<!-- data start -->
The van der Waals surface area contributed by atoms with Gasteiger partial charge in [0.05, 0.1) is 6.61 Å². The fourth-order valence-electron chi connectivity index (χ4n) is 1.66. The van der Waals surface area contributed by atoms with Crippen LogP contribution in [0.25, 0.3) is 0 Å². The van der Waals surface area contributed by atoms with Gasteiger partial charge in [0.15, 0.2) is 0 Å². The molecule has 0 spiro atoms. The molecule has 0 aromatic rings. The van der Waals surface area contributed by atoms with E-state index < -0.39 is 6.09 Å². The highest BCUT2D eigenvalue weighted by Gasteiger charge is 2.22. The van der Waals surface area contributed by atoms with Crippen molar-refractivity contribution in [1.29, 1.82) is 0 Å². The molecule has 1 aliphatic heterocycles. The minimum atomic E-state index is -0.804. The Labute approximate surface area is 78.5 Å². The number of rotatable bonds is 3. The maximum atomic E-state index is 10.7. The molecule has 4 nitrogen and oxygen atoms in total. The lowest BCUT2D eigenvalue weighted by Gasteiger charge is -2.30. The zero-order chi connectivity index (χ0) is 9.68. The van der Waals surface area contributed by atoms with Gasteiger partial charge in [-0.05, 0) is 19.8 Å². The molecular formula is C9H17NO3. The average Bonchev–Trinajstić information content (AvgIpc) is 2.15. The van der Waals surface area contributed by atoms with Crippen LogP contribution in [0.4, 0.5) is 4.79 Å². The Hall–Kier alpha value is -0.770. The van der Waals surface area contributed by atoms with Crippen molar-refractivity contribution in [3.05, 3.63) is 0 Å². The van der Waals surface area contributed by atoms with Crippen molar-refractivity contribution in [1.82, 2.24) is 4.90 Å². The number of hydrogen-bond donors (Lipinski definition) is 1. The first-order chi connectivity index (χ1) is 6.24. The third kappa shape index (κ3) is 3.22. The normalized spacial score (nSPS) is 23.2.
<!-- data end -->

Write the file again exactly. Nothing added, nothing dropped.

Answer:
The van der Waals surface area contributed by atoms with Gasteiger partial charge in [0.05, 0.1) is 6.61 Å². The fourth-order valence-electron chi connectivity index (χ4n) is 1.66. The van der Waals surface area contributed by atoms with Crippen LogP contribution in [0.25, 0.3) is 0 Å². The van der Waals surface area contributed by atoms with Gasteiger partial charge in [0.15, 0.2) is 0 Å². The molecule has 0 spiro atoms. The molecule has 0 aromatic rings. The van der Waals surface area contributed by atoms with E-state index < -0.39 is 6.09 Å². The highest BCUT2D eigenvalue weighted by Gasteiger charge is 2.22. The van der Waals surface area contributed by atoms with Crippen molar-refractivity contribution in [1.29, 1.82) is 0 Å². The molecule has 1 aliphatic heterocycles. The minimum atomic E-state index is -0.804. The Labute approximate surface area is 78.5 Å². The number of rotatable bonds is 3. The maximum atomic E-state index is 10.7. The molecule has 4 nitrogen and oxygen atoms in total. The lowest BCUT2D eigenvalue weighted by Gasteiger charge is -2.30. The zero-order chi connectivity index (χ0) is 9.68. The van der Waals surface area contributed by atoms with Gasteiger partial charge in [-0.05, 0) is 19.8 Å². The molecular formula is C9H17NO3. The average Bonchev–Trinajstić information content (AvgIpc) is 2.15. The van der Waals surface area contributed by atoms with Crippen LogP contribution in [0.4, 0.5) is 4.79 Å². The Hall–Kier alpha value is -0.770. The van der Waals surface area contributed by atoms with Crippen molar-refractivity contribution in [3.05, 3.63) is 0 Å². The van der Waals surface area contributed by atoms with Crippen molar-refractivity contribution in [1.82, 2.24) is 4.90 Å². The number of hydrogen-bond donors (Lipinski definition) is 1. The first-order chi connectivity index (χ1) is 6.24. The third kappa shape index (κ3) is 3.22. The normalized spacial score (nSPS) is 23.2.